This was written as an assignment for a jazz music class while studying at Williams College in 2003
The Williams Jazz Ensemble (under director Andy Jaffe), and their guests, The Northern Berkshire Jazz Ensemble (under director John Menegon), presented a concert entitled Strays Meets Svengali at Williams College’s Chapin Hall on Friday October 24th. The concert primarily featured music composed and/or arranged by Billy Strayhorn (“Strays”, 1915-67) and Gil Evans (“Svengali”, 1912-88). The pieces ranged in composition/arrangement dates from 1942 (What Price Love), to 1960 when the Ellington/Strayhorn Nutcracker Suite was recorded (Jaffe, 2003).
It was interesting to me how the bands performed the music in this context: a collegiate environment, in a rural and predominantly white town, and performing music that was written and performed 40 or 60 years ago in a completely different socio-historical context. Jazz has evolved into music predominantly for listening, losing its original Africanised ties to dance, participation, and an emotionally intense and extroverted performance style (Brown, 2003). The Africanisms in the music are inevitably still there – the syncopation, the swing, the blues; but jazz performance has evolved significantly over the years, and I was curious to see how that manifested itself in these bands’ performances. Indeed, how it manifested was in a bop era-like aloofness, a “coolness” or kind of apathy, which seemed particularly jarring when the band played a thoroughly swing number like the Evans version of the Arabian Dance, which 60 years ago might have been played before a crowd of frenzied jitterbuggers. All in all, it was a curious site of observation.
The Northern Berkshire Jazz Ensemble opened the concert, playing Charlie Parker’s (1920-55) Now’s The Time, recorded in 1941 (Ottenton 1996) and which is located in a period in which men like Parker were making their transition from swing into bebop (Sidran 1971). The band was relatively small, and was comprised only of reed and percussion instruments: 2 alto saxophones; one tenor saxophone; piano; acoustic bass; and drums. Despite the fact that Jazz has, over the past century, moved from being a music confined to the black community to one which is played and loved by people all over the world (Leonard 1962), I still found myself approaching the performance expecting something looser and more extroverted from the performers. Parker himself was known to have turned his back on his audience when he played, but in that socio-historical context, it was a form of protest, and the hip aloofness that he and his cohorts demonstrated was in direct response to an oppression they experienced by mainstream white America (Sidran 1971). Given this very different historical moment, how do young, white musicians then approach this music? What did manifest was an aloofness, or an insecurity and subsequent superficial detachment, with the performers not demonstrating any relationship between the music and their bodies. Additionally, they denied any appearance of being emotionally involved with the music, or enjoying what they were doing. This, too, may have been due to lack of rehearsal or difficulty in remembering the sequence of solos, as there were a few moments when people looked around at each other in an effort to find out what they should do next. They showed a marked discomfort with one of the conventions of the jazz idiom, with instruments smoothly transitioning between supporting and lead roles in the band.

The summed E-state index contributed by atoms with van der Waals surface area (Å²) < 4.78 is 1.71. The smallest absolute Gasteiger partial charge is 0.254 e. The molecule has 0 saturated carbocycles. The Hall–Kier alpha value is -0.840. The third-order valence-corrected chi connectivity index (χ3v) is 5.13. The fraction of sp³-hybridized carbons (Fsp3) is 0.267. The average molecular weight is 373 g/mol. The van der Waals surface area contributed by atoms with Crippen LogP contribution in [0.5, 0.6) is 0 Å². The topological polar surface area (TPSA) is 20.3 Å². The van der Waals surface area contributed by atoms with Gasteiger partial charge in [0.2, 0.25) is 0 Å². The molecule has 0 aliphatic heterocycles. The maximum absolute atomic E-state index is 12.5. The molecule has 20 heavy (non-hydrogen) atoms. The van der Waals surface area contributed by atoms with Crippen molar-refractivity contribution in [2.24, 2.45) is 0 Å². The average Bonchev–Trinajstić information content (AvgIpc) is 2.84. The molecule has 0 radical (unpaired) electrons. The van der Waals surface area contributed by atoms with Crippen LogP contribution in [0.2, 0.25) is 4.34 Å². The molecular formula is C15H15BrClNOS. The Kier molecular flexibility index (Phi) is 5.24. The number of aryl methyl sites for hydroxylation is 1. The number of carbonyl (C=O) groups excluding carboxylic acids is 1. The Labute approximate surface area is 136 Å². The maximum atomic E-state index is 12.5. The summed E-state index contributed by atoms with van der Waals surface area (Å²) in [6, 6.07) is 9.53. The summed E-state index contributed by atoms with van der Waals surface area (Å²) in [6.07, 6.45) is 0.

There was a clinical feel to what the group was doing, emphasised by all but one sax soloist reading their solos joylessly. There was also a lack of community among them, a lack of conversation and support between the performers and the instruments, exemplified by one moment when one of the saxophonists scowled at the bass player and began to beat time ferociously on his thigh. The same kind of dynamic was present in their second piece, Nica’s Dream (Horace Silver, b.1928), with their difficulty keeping in time with each other being even more pronounced. One of the saxophone soloists, however, seemed to capture the expressivity, rhythmic drive and exuberance of the pieces, wailing away his solos impeccably, winning the crowd over (as their sustained applause demonstrated), and participating physically with the music by swaying; leaning back on high notes; and dancing and nodding his head while his colleagues played. He seemed loose and open, rather than self-conscious and closed.